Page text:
A one-act play with two actors, “Sage bush” and his wife Mary Anne, the actress in her own silent movie: This one-act play is a 10-minute play (also known as flash drama).
Why the name “Sage bush” for the male actor? He had many talents, but he was also a skilled herbalist (one who studies plants for medicinal purposes). He would later remember that one of those plants, Sage, is supposed to improve one’s memory and does in fact contain an agent rather like the drugs that have been developed to slow down Alzheimer’s disease, which he sadly discovered his wife had.
For ten minutes he wanted to personalize Alzheimer’s in a dramatic way. His wife Mary Anne was sitting beside him, but the audience only saw her back. She was oblivious to her position and unaware that her husband was sitting beside her. She probably didn’t remember she was married. Now Sage begins to speak, as he gestures toward the motionless lady he loves.
“The way to a man’s heart is through his stomach,” Mary Ann once told me. “Before we were married, I wanted you to notice me, but you didn’t even know I was alive. My mother told me, ‘Invite him over and cook him a good meal. The way to a man’s heart is through his stomach.’ We both later agreed, ‘It worked!’”
Our “new journey” began in 2002 when I recognized that my wife was leaving a key ingredient out of a recipe she had made literally hundreds of times. Once she drove home alone to visit her parents, but she lost her way while driving back. To make matters worse, her parents never told me they noticed how bad her memory was, something I told myself I had not been aware of.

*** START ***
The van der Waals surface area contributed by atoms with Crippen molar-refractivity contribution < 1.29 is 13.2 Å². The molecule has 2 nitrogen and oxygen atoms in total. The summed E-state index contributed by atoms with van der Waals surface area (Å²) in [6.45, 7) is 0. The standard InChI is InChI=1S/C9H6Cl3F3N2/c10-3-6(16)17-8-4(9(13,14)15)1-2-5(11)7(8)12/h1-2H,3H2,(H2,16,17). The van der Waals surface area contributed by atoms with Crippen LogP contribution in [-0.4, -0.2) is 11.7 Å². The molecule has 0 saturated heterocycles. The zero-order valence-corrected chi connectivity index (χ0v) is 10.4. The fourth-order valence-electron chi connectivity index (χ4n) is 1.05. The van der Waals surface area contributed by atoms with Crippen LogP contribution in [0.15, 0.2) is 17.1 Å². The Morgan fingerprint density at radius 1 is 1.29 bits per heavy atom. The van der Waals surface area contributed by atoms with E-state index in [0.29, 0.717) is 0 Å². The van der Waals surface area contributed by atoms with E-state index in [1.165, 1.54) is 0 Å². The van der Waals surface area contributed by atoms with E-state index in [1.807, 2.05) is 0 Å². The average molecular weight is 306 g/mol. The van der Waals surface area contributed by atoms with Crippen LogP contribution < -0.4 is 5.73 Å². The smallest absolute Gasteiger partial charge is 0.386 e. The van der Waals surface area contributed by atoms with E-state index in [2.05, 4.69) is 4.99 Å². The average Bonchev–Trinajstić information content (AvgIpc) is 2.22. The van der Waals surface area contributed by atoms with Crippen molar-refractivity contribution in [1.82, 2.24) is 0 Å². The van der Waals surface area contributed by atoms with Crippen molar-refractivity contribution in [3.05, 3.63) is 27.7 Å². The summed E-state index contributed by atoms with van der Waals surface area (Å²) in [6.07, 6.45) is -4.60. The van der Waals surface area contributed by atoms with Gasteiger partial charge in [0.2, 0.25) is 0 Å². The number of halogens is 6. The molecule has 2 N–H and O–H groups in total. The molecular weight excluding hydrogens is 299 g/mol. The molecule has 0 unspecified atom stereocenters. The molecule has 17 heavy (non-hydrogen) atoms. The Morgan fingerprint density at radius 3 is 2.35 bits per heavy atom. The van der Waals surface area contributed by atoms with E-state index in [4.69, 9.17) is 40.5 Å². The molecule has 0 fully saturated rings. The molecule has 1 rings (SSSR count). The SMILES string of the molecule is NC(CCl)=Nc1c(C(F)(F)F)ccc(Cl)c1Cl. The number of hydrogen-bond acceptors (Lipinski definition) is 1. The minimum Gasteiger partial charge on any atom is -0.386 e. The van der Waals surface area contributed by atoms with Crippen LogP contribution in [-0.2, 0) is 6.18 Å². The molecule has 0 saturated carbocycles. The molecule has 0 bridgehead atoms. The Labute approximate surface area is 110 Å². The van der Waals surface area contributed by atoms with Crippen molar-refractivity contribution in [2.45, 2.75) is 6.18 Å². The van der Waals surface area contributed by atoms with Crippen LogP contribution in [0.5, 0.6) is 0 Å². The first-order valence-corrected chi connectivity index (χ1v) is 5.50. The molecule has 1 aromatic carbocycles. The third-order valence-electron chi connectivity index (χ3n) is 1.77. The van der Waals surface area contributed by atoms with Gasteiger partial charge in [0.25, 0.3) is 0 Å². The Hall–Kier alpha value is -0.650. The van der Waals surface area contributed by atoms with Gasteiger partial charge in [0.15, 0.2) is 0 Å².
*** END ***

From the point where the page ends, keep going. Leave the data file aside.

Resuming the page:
Later on she fell, and an ER physician discovered a non-cancerous tumor on her brain. She was referred to a neurosurgeon, who felt that something else was going on. After more examinations and tests, he began to see the signs of dementia, common with early on-set Alzheimer’s.
I knew I couldn’t take care of her alone, so I then tackled the real challenge of relocating my wife at a care center. It was just 15 minutes from my home and had a memory unit for her safety and to better assist with her daily living activities. My favorite time with her was singing hymns that she had learned early in life. She would pick up the tune and the words as they came to her, and it was amazing to see the joy in her eyes and experience how very present she was in the moment during those memorable visits.
But soon the light went out. I could never have imagined that I would have to seek permission to take her out. But there she is, catatonic. Sort of.
I know the day will come when she will make the final journey to her true home in heaven. Before she leaves, I will tenderly hold her hands, even though this time she doesn’t even know I am alive. No one can tell her now to cook me a good meal. I guess the way to a woman’s heart is to embrace her heavenly bridegroom. I miss her so very much, but a good friend reminded me that she is my legacy, and that keeps me smiling and remembering what was.
Suddenly the lights go off and the projector shows her earlier life when she was dating, getting married, talking, dancing and even cooking up a storm. It ended by showing the two of us on our wedding day, kneeling in prayer, holding hands and gazing into each other’s eyes. As I placed my hand on her shoulder, I remembered that someone had questioned why I continued to see her, since she no longer knew me. I quickly replied, “But I still know her!”
Father Dennis Meinen serves as chaplain at Holy Spirit Retirement Home, Sioux City, for Boy Scouts and Girl Scouts in the diocese and Calix and Faithful Friar of the Garrigan 4th Degree Assembly of the Knights of Columbus, Sioux City.